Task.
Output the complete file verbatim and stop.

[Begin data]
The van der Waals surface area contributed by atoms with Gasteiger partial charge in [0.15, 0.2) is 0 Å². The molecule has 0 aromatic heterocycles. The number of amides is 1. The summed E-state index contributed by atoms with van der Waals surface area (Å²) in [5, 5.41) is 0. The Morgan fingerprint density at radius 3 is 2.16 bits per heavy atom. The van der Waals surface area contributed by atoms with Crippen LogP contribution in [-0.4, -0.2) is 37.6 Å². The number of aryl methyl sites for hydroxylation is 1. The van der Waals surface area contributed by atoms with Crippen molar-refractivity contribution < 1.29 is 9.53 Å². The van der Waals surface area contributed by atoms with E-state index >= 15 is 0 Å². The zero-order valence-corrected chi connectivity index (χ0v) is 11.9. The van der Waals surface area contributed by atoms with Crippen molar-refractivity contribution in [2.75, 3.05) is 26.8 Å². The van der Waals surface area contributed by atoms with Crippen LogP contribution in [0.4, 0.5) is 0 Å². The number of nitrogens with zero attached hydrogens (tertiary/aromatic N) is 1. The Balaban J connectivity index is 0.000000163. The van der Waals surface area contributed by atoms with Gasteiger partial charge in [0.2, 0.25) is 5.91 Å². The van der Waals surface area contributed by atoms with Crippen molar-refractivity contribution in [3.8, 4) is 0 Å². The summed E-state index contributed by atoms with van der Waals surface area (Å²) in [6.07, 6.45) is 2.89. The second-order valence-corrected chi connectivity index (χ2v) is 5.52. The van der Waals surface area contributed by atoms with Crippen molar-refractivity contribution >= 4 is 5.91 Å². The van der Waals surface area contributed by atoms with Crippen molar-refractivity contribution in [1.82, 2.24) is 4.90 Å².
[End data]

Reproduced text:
The van der Waals surface area contributed by atoms with Gasteiger partial charge in [0.15, 0.2) is 0 Å². The molecule has 0 aromatic heterocycles. The number of amides is 1. The summed E-state index contributed by atoms with van der Waals surface area (Å²) in [5, 5.41) is 0. The Morgan fingerprint density at radius 3 is 2.16 bits per heavy atom. The van der Waals surface area contributed by atoms with Crippen LogP contribution in [-0.4, -0.2) is 37.6 Å². The number of aryl methyl sites for hydroxylation is 1. The van der Waals surface area contributed by atoms with Crippen molar-refractivity contribution < 1.29 is 9.53 Å². The van der Waals surface area contributed by atoms with E-state index >= 15 is 0 Å². The zero-order valence-corrected chi connectivity index (χ0v) is 11.9. The van der Waals surface area contributed by atoms with Crippen molar-refractivity contribution in [2.75, 3.05) is 26.8 Å². The van der Waals surface area contributed by atoms with Crippen LogP contribution in [0.4, 0.5) is 0 Å². The number of nitrogens with zero attached hydrogens (tertiary/aromatic N) is 1. The Balaban J connectivity index is 0.000000163. The van der Waals surface area contributed by atoms with Gasteiger partial charge in [0.2, 0.25) is 5.91 Å². The van der Waals surface area contributed by atoms with Crippen molar-refractivity contribution in [3.8, 4) is 0 Å². The summed E-state index contributed by atoms with van der Waals surface area (Å²) in [6.07, 6.45) is 2.89. The second-order valence-corrected chi connectivity index (χ2v) is 5.52. The van der Waals surface area contributed by atoms with Crippen molar-refractivity contribution >= 4 is 5.91 Å². The van der Waals surface area contributed by atoms with Crippen molar-refractivity contribution in [1.82, 2.24) is 4.90 Å².